Montreux, Switzerland, June 11, 2017- Brazil were crowned champions of the 2017 Montreux Volley Masters as they avenged their earlier defeat to Germany in the pool phase with a spellbinding performance to win 3-0 (25-21, 25-18, 25-20) at Salle Omnisports Pierrier. The victory puts the gloss on a fine tournament from the Selecao, going on to take gold after writing the wrongs of 2016 in the semi-finals against China.
It had already been an emotional tournament for José Roberto Guimaraes’ side. Hindered by retirements and rocked by the absence of key players with injury, a Brazil side in the midst of a transitional phase was still able to live up to its billing as a contender. Their defeat on home soil in last year’s Olympics still fresh in their minds, they exorcised those demons with style en route to the final, before settling one final score with the Germans, who’d done a number on them in the group stages but were blown away by a mesmerising Brazil performance. It wasn’t a fairytale end for Germany, who to their credit reached the final despite a hectic pre-tournament schedule which saw them qualify for the 2018 FIVB Women’s World Championships on the eve of this year’s Montreux Masters. On this occasion, fatigue seemed to have finally caught up with an off-colour German side, but that is to take nothing away from a five-star Brazilian performance that was worthy of winning any final; Rosamaria Montibeller, Natália Pereira and Ana Carolina Da Silva all putting in spellbinding displays.
The Germans took first blood as a competitive first set began in competitive fashion, a partisan crowd in attendance who greeted every rally with thunderous roars and applause. Germany’s defensive set-up was impeccable in the opening exchanges, as their blocking neutralised the threat of Tandara Caixeta and Rosamaria early on as they sought to hit the Germans with spikes from the flanks. Midway through the set, neither team had established superiority, both sides jostling for the initiative and cancelling each other out, Louisa Lippmann, Maren Brinker and Jennifer Geerties all outstanding for the Germans as they have been throughout the tournament. Brazil were able to seize a two point lead in the latter stages of the set after an attempted German spike just went out of play, and Edinara clinched the set for Brazil at 25-21 with a clinical spike to take a giant leap toward the coveted gold medal.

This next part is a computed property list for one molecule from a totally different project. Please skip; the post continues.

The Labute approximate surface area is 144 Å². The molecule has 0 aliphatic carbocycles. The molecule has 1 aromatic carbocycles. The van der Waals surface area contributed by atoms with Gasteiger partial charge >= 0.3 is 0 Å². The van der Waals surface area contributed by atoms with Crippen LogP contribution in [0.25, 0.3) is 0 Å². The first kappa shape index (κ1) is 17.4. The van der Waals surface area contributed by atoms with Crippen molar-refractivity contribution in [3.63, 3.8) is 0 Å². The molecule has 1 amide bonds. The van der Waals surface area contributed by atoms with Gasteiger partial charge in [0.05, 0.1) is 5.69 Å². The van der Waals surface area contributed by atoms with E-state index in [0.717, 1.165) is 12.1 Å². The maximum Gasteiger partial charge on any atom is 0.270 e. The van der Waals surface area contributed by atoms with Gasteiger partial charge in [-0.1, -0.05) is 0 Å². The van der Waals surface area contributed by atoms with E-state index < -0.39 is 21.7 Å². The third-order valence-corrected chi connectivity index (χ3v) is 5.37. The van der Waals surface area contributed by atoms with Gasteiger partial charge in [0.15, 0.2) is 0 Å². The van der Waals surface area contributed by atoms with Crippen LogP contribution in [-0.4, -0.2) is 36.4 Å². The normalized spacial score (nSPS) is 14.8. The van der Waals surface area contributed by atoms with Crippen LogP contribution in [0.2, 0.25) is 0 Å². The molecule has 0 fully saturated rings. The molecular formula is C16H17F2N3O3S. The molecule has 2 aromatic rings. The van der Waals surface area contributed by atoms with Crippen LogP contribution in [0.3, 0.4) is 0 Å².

Their resilience proven throughout the tournament, Germany refused to back down and they flew out of the blocks to build a lead in the second set, before an Adenizia Da Silva block signalled the start of a comeback which would lay bare Brazil’s intent. Tandara and Rosamaria followed up with strong spikes to restore parity at 6-6, before the South Americans upped the ante to motor into an 11-14 lead, the Germans once more on the back foot after another devastating spike from Tandara. At 15-19, the Germans looked as if the demands of their schedule in the build-up of their run to the final had finally gotten the better of them, Felix Koslowski’s radiant side understandably toiling on the big occasion as Carol hit a spike dead centre to put Brazil at set-point, which was duly taken with a block by Adenizia, the score 25-18.
The gold medal in touching distance, Brazil sought to cap off a swashbuckling performance at this year’s competition by finishing the final in straight sets. Their resolve was not to be broken, Rosamaria hitting seven points over the set, as her team built a 7-10 lead. In the driving seat and speeding toward the finish line, Brazil played both professionally and ice coolly despite the obvious pressure. Germany, however, remained defiant, and salvaged some pride in a tired performance with a lovely kill from Lippmann to cut Brazil’s advantage to 13-16, but were unable to rein in the South Americans, owed to some wonderful defensive work and excellent improvisation in defence from Libero Suelen Pinto. That gave Rosamaria the cushion she needed to steal away for another slick spike to ease Brazil into a four point lead over their counterparts. Seven points from glory, Brazil tightened their grip and squeezed the Germans to the end, and the curtain was brought down on this year’s showpiece when a long attempted spike from Germany flew out of play with Brazil at match point. Falling to earth outside the boundary line, the final was over, and Brazil had sealed their place in history with a seventh Montreux Masters title.
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